Example: Radioactive Waste | Click here to open an associated Mathcad worksheet: |
This example fits various forms of decaying exponential functions to data on the decay of radioactive elements. It reviews the concept of half-life and shows how it may be calculated from equations and data. An analysis is made of safe storage times for radioactive wastes.
Suppose we have a radioactive decay process of the general form
X »»» products
This means that each atom of the radioactive substance X breaks down into a collection of smaller atoms and/or subatomic particles. Everything from dating ancient artifacts to assessing the danger of nuclear wastes depends on knowing the rate of decay for such reactions.
Here are two examples of specific radioactive decay processes:
(a) ^{238} U _{92} »»» ^{234} Th _{90} + ^{4} H _{2}
(b) ^{234} Th _{90} »»» ^{234} Pa _{91} + ^{0} e _{–1} |
In both cases, the notation ^{Y} X _{Z} means X is the chemical symbol for the element, Y is the number of nucleons (protons and neutrons), and Z is the number of protons. Example (a) indicates that uranium-238 releases an alpha particle (i.e., a helium nucleus) to produce thorium-234. This is called alpha-decay. Example (b) shows that thorium-234 releases a beta particle (i.e., an electron) to produce protactinium-234. This is called beta-decay. Unstable nuclides, such as uranium-238, start series of disintegrations that continue until a stable nucleus results. Mass is lost in both alpha and beta decay processes. This mass is converted into energy: radiation.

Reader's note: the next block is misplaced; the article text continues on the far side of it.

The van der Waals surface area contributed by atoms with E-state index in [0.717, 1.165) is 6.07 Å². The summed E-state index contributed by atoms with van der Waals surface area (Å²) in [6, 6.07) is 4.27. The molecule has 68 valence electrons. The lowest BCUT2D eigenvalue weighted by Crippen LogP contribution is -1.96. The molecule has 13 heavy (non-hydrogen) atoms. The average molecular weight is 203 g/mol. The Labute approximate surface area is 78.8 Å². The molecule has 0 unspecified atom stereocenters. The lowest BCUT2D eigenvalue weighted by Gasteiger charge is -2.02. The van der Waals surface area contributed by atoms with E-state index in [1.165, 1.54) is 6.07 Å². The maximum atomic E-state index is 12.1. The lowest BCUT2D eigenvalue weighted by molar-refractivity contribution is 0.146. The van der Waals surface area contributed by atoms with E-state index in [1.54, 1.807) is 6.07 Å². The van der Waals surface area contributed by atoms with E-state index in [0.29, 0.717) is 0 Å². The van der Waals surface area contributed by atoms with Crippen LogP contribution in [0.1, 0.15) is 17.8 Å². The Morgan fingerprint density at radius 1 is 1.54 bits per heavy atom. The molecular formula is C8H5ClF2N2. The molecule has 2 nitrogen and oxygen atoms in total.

For more details on nuclear chemistry, click here.
In 1903, Rutherford and Soddy, in a paper entitled Radioactive Change, proposed the law of radioactive change. They observed, in every case they investigated, that the rate of decay of radioactive matter was proportional to the amount present. If we write (as chemists do) [X] for the amount of the substance X , then the law of radioactive change becomes
rate of change of [X] = – l [X].
The constant l is called the decay constant or lambda value for X .
This law can be understood in the following way: For any fixed time interval, there is a certain probability (a number r between 0 and 1 ) that each atom of the radioactive substance will disintegrate. Thus, during this time interval, we should expect that the number of atoms that actually do disintegrate is r times the number present at the start of the interval. That's equivalent to saying that the rate of change of [X] is proportional to the amount present.
The functions that have rates of change proportional to the amount present are the exponential functions:
y = y_{0} b ^{t}
for some base b ,
where y_{0} is the starting amount. Thus, we would expect
that the amount
A(t) = A_{0} b ^{t}
where b is a number between 0 and 1 (in order to have decay rather than growth), and A_{0} is the starting amount.
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